The Fed's Failure
by Michael S. Rozeff
by Michael S. Rozeff
The first and most important rule of speculation is to cut your losses quickly, while they are still small. In poker, this means folding when you don't have good cards. In research and development, it means halting investment when the initial results are unpromising. In stock speculation, it means selling a purchase when it falls by 7—8 percent below a well-chosen entry level.
The first loss is the smallest, the saying goes. The Fed is violating that rule, and it is encouraging banks to violate that rule. It is doubling down on a bad hand. It is buying more stock as it falls, instead of selling out. How is it doing this? The Fed is lending more and more of its liquid government securities to client banks. In return, it is accepting their questionable and risky collateral.
The Fed is making three kinds of bad loans. First, the Fed is lending to banks that are in bad shape and need the funds badly. They are simply bad risks. If the Fed were a profit-maximizing banker, it would not make such loans, throwing good money after bad. The Fed is simply gambling (not wisely speculating) that in time these banks will recover. The gamble is huge; the amounts it is lending are a huge portion of its assets.
Second, the Fed is lending to banks that have agreed to take over some other failing financial institution, like JP Morgan Chase taking over Bear Stearns and Bank of America taking over Merrill Lynch. These buyouts and these loans are hastily arranged affairs. The buying bank doesn't really know what liabilities it is absorbing, and neither does the Fed. More often than not, mergers do not work out at all well. The costs of bringing two organizations together often are far greater than the buyers imagined.
These mergers will end up weakening the stronger bank as it absorbs the corpse of the weaker bank. No prudent banker would make such large loans on such short notice. The Fed is not a prudent banker.
Third, the Fed is lending to banks that have themselves agreed (under Fed pressure) to make loans to such failing giants as AIG. The Fed then has an indirect stake in making loans to a very risky enterprise like AIG. Again, both the lending banks and the Fed weaken themselves by making these loans that are supposed to shore up and save a failing institution.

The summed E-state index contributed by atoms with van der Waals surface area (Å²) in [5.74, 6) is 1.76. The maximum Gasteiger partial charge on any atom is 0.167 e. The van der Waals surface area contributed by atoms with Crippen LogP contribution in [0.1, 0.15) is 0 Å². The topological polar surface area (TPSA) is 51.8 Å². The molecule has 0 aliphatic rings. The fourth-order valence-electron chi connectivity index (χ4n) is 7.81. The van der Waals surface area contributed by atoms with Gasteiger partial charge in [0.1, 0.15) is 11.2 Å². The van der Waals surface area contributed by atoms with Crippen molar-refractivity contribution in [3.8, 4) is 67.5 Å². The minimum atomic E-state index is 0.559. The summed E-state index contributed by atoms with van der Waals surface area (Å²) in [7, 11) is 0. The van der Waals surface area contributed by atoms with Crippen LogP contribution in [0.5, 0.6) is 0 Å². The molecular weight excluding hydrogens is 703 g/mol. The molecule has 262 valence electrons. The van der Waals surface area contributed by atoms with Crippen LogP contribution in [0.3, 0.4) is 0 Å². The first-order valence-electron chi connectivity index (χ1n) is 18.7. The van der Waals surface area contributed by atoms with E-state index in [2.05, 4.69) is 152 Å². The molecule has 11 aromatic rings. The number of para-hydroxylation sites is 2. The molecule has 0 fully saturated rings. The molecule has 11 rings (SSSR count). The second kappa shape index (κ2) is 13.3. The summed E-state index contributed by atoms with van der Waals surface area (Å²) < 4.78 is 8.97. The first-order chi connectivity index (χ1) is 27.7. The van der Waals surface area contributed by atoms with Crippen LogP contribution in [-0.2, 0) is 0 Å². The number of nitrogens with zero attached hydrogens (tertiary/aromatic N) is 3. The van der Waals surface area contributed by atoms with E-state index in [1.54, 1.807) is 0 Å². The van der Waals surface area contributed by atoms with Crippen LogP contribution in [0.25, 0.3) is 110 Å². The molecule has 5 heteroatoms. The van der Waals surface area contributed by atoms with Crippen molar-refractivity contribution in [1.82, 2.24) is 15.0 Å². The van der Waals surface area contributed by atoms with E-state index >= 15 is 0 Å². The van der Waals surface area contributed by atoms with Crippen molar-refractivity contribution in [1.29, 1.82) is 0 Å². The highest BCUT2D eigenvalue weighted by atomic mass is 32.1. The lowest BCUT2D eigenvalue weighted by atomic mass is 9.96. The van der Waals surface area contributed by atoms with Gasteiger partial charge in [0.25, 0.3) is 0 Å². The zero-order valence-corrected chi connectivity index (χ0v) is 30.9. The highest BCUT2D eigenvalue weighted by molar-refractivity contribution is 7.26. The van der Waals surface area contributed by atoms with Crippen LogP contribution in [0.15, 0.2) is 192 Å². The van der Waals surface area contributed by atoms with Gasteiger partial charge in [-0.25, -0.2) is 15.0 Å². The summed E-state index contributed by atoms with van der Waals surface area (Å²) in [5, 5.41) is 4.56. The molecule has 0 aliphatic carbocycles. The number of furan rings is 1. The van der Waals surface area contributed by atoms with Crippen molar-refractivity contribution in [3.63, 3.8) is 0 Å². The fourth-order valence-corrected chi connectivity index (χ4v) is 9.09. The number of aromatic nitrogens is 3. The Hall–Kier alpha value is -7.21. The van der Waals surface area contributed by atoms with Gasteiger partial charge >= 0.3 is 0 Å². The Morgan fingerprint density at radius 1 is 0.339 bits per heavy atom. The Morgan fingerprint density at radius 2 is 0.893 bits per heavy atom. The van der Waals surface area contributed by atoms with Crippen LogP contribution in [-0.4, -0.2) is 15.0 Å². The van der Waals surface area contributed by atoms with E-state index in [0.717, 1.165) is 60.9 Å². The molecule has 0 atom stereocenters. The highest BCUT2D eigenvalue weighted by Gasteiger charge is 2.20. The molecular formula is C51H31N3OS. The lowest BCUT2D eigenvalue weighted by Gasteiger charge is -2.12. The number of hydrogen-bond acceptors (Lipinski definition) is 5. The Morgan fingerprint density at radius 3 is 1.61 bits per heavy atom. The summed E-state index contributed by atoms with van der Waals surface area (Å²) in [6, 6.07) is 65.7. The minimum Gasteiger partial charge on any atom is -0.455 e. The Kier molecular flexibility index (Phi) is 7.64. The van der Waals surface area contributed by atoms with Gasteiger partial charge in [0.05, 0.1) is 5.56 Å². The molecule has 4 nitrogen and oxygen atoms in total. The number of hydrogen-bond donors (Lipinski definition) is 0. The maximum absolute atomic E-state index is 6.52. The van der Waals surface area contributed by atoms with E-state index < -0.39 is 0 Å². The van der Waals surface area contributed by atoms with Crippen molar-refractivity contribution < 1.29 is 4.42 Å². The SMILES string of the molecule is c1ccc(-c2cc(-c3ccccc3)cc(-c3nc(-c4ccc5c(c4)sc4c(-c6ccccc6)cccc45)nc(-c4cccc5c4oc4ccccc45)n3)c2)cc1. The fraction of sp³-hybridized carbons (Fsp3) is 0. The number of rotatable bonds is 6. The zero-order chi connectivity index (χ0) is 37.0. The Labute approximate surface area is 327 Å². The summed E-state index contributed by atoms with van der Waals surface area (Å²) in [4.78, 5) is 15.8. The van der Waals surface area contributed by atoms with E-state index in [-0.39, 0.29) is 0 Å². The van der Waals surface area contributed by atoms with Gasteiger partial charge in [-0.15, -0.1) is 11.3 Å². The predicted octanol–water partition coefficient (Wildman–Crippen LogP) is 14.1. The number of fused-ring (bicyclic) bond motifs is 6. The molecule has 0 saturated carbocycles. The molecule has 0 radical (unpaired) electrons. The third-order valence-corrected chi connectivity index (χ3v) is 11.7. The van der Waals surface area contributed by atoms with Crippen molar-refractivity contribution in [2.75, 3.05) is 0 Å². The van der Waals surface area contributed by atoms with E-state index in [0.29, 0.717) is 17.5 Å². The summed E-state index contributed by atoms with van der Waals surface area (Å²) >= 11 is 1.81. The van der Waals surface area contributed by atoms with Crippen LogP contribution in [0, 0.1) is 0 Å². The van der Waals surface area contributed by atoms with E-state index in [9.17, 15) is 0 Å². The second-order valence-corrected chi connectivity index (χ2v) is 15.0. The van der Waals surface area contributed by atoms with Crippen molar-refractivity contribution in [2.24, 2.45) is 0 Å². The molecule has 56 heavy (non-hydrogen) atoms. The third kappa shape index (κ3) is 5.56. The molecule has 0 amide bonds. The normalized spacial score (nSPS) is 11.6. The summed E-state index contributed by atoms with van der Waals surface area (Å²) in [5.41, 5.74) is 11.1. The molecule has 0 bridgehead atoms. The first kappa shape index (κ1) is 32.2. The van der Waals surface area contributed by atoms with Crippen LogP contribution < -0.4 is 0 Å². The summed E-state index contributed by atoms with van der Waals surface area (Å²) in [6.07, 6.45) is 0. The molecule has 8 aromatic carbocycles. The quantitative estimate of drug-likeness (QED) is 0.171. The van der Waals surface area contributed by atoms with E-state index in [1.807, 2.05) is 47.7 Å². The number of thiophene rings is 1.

We have a series of Titanics in these failing financial businesses, and their rescuers are not in much better off condition. They all employed too much leverage. They all made unsound investments. They are all sinking. Now, the Fed attempts to keep them going and/or prevent their outright bankruptcy by lending out its own high-grade securities. And the banks it is lending to have problems all their own to boot!
The losses do not disappear by these maneuvers. Perhaps they are submerged for a time within watered down balance sheets, but they will bob up and surface later.
The Fed is prolonging the credit bust. It is also weakening itself by making such questionable loans to risky deals upon collateral whose value is probably only a fraction of par.
What is going through the minds of the Fed's governors? Fed Chairman Bernanke says of recent steps that they "are intended to mitigate the potential risks and disruptions to markets."
In other words, the Fed is trying to lessen the price declines in asset markets. And its preferred method is itself to make loans and have its client banks make loans to failing banks and other financial institutions.
There are a number of cogent reasons why the Fed will fail in this attempt to stem price declines in such markets as stock markets, preferred stock markets, and corporate bond markets.
First off, the Fed is speculating against the market. If Merrill Lynch stock is worth $10 a share and not $60, it is because the cash flows of Merrill that come from its assets can only produce a cash return that justifies a $10 price. The assets are able to produce a cash flow such that, after paying a return to the bondholders, the stock's price is only worth $10 in view of that net cash flow.
Lending Merrill more money will not create value for the stockholders unless that money can be put to use by buying assets that earn returns in excess of the required return on Merrill's capital. But if Merrill actually possessed such good investment projects, it would be able to borrow money or issue stock and get capital based on the merits of those investments. The fact that the stock has sold off drastically is because it does not have such projects. It is a sign that investors do not want to provide Merrill with more capital.